If you are on the board of a nonprofit, you already know that there are some situations where your organization will need an attorney. However, most nonprofits do not realize many of the areas where an attorney can drastically minimize risk for the nonprofit, and thus save resources. Further, many also do not realize the importance of selecting an attorney who has experience working with nonprofits and thus can understand the unique needs of these organizations. Here are some common ways in which an experienced nonprofit attorney can help your organization.
1. Formation. To start, your nonprofit really needs an attorney before it even exists. An attorney will help you draft or review your articles of incorporation, your bylaws, and your operating agreement. It has become increasingly popular to use boilerplate formation documents from the Internet, but this is rarely a good idea. A good attorney will be able to tailor your documents to your specific needs, and will be able to minimize potential problems that your organization may encounter through insufficient formation documents.
2. Tax documents. An attorney will also be able to draft or review your application for tax-exempt status. Further, an attorney will be able to keep your organization updated as to any changes in the requirements or your eligibility for tax exemption.
3. Employment. Not all nonprofits require employees, but once the decision is made to consider hiring workers, an attorney should be consulted. A good attorney can assist by drafting or reviewing your employee handbook, helping establish hiring policies, and handling potential employer-employee conflicts. Becoming an employer is a step that absolutely requires an attorney.
4. Contracts and Leases. Again, this is an area where many officers try to navigate their own way. Finding a contract on the Internet and pasting in your information is rarely a good idea. One of the chief purposes of a contract is to save trouble and money in the long run. A good attorney will be familiar with the priorities of your organization and will help craft a contract or lease that gives you short-term benefits with long-term protection. Chances are good that your landlord, contractor, or vendor has used an attorney to review their contracts. Failing to use an attorney to draft or review contracts and leases puts your organization at a decided disadvantage.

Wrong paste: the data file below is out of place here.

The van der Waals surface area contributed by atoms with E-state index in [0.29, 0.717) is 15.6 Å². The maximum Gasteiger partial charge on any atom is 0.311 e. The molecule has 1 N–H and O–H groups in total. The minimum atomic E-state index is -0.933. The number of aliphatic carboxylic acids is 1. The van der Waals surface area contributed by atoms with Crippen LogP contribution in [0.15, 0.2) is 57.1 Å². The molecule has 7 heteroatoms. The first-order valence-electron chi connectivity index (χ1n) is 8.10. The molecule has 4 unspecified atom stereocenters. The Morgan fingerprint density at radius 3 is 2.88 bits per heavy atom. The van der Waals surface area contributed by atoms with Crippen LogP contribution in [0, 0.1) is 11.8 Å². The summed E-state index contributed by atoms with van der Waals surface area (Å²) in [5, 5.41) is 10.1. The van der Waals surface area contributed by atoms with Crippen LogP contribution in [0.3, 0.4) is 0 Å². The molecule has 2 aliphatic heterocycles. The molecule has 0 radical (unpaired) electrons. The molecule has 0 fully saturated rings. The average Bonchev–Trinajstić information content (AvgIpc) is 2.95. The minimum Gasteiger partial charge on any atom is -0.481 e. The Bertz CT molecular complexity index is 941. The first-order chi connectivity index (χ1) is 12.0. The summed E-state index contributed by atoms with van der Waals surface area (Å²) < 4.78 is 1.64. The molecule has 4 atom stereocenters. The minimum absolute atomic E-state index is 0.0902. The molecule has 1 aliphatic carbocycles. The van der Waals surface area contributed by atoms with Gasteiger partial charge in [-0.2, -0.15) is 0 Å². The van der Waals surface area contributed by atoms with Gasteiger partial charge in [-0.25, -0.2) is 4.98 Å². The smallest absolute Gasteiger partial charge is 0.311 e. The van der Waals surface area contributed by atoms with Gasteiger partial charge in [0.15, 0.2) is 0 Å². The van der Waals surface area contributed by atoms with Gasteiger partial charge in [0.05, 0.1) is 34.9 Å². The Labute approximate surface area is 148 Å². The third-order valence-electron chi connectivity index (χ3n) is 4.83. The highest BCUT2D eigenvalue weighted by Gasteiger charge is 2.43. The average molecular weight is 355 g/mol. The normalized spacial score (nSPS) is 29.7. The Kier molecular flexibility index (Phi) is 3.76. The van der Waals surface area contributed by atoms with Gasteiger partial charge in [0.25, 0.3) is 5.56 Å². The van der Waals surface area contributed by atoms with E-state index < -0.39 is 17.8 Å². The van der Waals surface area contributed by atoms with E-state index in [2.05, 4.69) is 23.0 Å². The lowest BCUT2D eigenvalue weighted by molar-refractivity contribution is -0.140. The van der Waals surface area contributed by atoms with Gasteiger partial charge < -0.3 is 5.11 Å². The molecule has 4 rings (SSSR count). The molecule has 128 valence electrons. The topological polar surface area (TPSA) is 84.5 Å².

5. Intellectual Property. This is another area where, although there will be varying degrees of need depending on the organization, an attorney is practically essential. An attorney can help secure a patent, copyright, or trademark for your organization. While intellectual property is often easy to steal, an attorney can build the protections necessary to shield your organization’s hard work.
6. Litigation. This is the obvious area where an organization needs an attorney. But not just an attorney will do. Your attorney should be familiar with your organization and its priorities. There are many different ways to approach litigation, and the attorney best situated to handle your case is often one who understands the things that make your organization unique.
The attorneys at Dalton & Tomich, PLC have extensive experience representing nonprofits of all kinds. We can assist you with any of the issues in this article, and many more. If you are a nonprofit board member or officer, we would love the opportunity to speak with you about how we could help your nonprofit thrive.
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